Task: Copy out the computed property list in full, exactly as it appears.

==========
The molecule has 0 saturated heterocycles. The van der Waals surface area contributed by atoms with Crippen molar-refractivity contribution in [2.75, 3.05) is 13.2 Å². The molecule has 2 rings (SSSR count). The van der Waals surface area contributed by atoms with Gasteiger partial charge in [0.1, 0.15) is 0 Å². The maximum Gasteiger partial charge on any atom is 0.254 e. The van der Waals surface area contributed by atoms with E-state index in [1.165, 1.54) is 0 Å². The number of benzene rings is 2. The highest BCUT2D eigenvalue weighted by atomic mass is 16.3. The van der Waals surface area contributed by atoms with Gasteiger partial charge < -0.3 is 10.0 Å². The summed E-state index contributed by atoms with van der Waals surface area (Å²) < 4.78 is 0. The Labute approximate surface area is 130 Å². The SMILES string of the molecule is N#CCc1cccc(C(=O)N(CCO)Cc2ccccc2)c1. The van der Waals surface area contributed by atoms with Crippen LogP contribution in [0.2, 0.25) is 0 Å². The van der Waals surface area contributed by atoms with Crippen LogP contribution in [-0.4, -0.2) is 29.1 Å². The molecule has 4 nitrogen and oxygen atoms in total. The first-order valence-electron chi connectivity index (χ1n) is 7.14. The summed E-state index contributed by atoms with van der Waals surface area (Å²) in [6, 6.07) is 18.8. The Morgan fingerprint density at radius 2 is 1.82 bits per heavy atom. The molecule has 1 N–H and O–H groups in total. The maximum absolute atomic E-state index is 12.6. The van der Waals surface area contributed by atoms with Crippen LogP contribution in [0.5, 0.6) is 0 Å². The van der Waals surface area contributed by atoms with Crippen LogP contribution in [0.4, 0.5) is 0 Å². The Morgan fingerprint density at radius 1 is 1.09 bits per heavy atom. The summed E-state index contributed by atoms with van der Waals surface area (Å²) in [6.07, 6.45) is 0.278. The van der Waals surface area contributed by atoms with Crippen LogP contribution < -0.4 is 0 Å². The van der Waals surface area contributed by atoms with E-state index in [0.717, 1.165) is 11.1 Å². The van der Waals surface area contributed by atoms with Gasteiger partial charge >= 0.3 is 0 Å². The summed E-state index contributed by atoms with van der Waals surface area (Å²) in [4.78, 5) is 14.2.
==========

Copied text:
The molecule has 0 saturated heterocycles. The van der Waals surface area contributed by atoms with Crippen molar-refractivity contribution in [2.75, 3.05) is 13.2 Å². The molecule has 2 rings (SSSR count). The van der Waals surface area contributed by atoms with Gasteiger partial charge in [0.1, 0.15) is 0 Å². The maximum Gasteiger partial charge on any atom is 0.254 e. The van der Waals surface area contributed by atoms with E-state index in [1.165, 1.54) is 0 Å². The number of benzene rings is 2. The highest BCUT2D eigenvalue weighted by atomic mass is 16.3. The van der Waals surface area contributed by atoms with Gasteiger partial charge < -0.3 is 10.0 Å². The summed E-state index contributed by atoms with van der Waals surface area (Å²) < 4.78 is 0. The Labute approximate surface area is 130 Å². The SMILES string of the molecule is N#CCc1cccc(C(=O)N(CCO)Cc2ccccc2)c1. The van der Waals surface area contributed by atoms with Crippen LogP contribution in [0.2, 0.25) is 0 Å². The van der Waals surface area contributed by atoms with Crippen LogP contribution in [-0.4, -0.2) is 29.1 Å². The molecule has 4 nitrogen and oxygen atoms in total. The first-order valence-electron chi connectivity index (χ1n) is 7.14. The summed E-state index contributed by atoms with van der Waals surface area (Å²) in [6, 6.07) is 18.8. The Morgan fingerprint density at radius 2 is 1.82 bits per heavy atom. The molecule has 1 N–H and O–H groups in total. The maximum absolute atomic E-state index is 12.6. The van der Waals surface area contributed by atoms with Crippen LogP contribution in [0.5, 0.6) is 0 Å². The van der Waals surface area contributed by atoms with Crippen LogP contribution in [0.4, 0.5) is 0 Å². The Morgan fingerprint density at radius 1 is 1.09 bits per heavy atom. The summed E-state index contributed by atoms with van der Waals surface area (Å²) in [6.07, 6.45) is 0.278. The van der Waals surface area contributed by atoms with Crippen LogP contribution < -0.4 is 0 Å². The van der Waals surface area contributed by atoms with E-state index in [0.717, 1.165) is 11.1 Å². The van der Waals surface area contributed by atoms with Gasteiger partial charge >= 0.3 is 0 Å². The summed E-state index contributed by atoms with van der Waals surface area (Å²) in [4.78, 5) is 14.2.